More Suspected Arson at Detroit’s Heidelberg Project

The Taxi House after the fire. Photo: the Heidelberg Project, Detroit.

More bad news for Detroit’s beloved Heidelberg Project: The open-air art project that transformed a row of abandoned Detroit homes into colorful themed art installations through paint and the assemblage of found objects has been the victim of yet another suspected arson attack, the 12th fire in the last 18 months.

Started by Tyree Guyton in 1986 to help revitalize a city hard-hit by urban decay, the Heidelberg Project has since become a haven for artists. During the 1990s, the city razed several Heidelberg properties. Now the project faces a new, anonymous threat, despite attempts to set up on-site surveillance. The site, one of artnet News’ suggested art pilgrimages (see “10 Exotic Art Pilgrimages To Take, To Dream Of, For Summer“), was recently added to the Cultural Landscape Foundation‘s annual Landslide, a list of at-risk land-based art sites (see “Are These 11 American Art Landscapes Worth Saving?“).

The Heidelberg Project, Detroit. Photo: Ellenm1, via Flickr.

The Heidelberg Project, Detroit.
Photo: Ellenm1, via Flickr.

The most recent attack targeted the Taxi House on Mt. Elliot at the end of Heidelberg Street in a fire started late Saturday night. Fortunately, only the back side of the house was damaged, and the fire department was able to control and extinguish the blaze, aided by recent rain that had left the wooden structure damp.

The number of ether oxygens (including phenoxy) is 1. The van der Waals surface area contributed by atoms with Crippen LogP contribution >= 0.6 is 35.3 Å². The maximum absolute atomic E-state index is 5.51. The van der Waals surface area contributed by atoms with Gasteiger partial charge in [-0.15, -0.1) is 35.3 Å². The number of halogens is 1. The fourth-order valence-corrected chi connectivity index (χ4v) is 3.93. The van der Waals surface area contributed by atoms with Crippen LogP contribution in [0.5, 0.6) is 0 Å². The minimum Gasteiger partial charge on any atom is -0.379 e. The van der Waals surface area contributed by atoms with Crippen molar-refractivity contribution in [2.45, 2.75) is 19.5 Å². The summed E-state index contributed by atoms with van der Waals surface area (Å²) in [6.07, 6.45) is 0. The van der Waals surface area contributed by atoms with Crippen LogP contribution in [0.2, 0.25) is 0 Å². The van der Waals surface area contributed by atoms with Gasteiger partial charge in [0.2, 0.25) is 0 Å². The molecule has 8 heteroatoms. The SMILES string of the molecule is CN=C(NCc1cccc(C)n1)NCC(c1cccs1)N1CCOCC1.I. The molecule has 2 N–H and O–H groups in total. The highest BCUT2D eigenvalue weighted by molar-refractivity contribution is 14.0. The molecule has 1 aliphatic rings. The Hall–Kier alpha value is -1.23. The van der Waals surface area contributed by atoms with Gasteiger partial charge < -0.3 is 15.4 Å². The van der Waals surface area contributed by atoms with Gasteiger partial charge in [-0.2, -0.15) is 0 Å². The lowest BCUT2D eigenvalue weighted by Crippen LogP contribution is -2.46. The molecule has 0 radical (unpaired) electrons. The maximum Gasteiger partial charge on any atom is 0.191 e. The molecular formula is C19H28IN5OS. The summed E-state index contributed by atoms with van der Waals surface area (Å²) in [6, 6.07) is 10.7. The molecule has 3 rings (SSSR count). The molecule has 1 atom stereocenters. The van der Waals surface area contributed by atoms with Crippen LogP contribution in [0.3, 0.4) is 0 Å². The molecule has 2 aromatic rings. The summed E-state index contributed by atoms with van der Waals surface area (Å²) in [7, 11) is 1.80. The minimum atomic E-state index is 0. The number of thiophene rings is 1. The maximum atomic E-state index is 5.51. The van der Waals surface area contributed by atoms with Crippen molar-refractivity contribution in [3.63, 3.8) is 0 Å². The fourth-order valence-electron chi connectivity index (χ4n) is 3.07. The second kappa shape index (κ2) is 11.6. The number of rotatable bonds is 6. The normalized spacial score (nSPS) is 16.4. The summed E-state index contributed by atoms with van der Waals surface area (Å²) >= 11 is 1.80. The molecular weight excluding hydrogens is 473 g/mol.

Despite this latest set-back, project organizers remain undeterred, with one member, Geronimo Patton, telling CBS Detroit that “stopping the Heidelberg Project is like stopping the wind from blowing—it can’t be done.”

The fire comes roughly a year after a one-month stretch that saw four Heidelberg properties burned to the ground. “As we have been taking time to reflect on that chaotic period, we have been repeatedly reminded of the love we received from all of you,” wrote project organizers in a statement released on Facebook. “We know one thing better than ever: ‘You can’t burn a vision.'”

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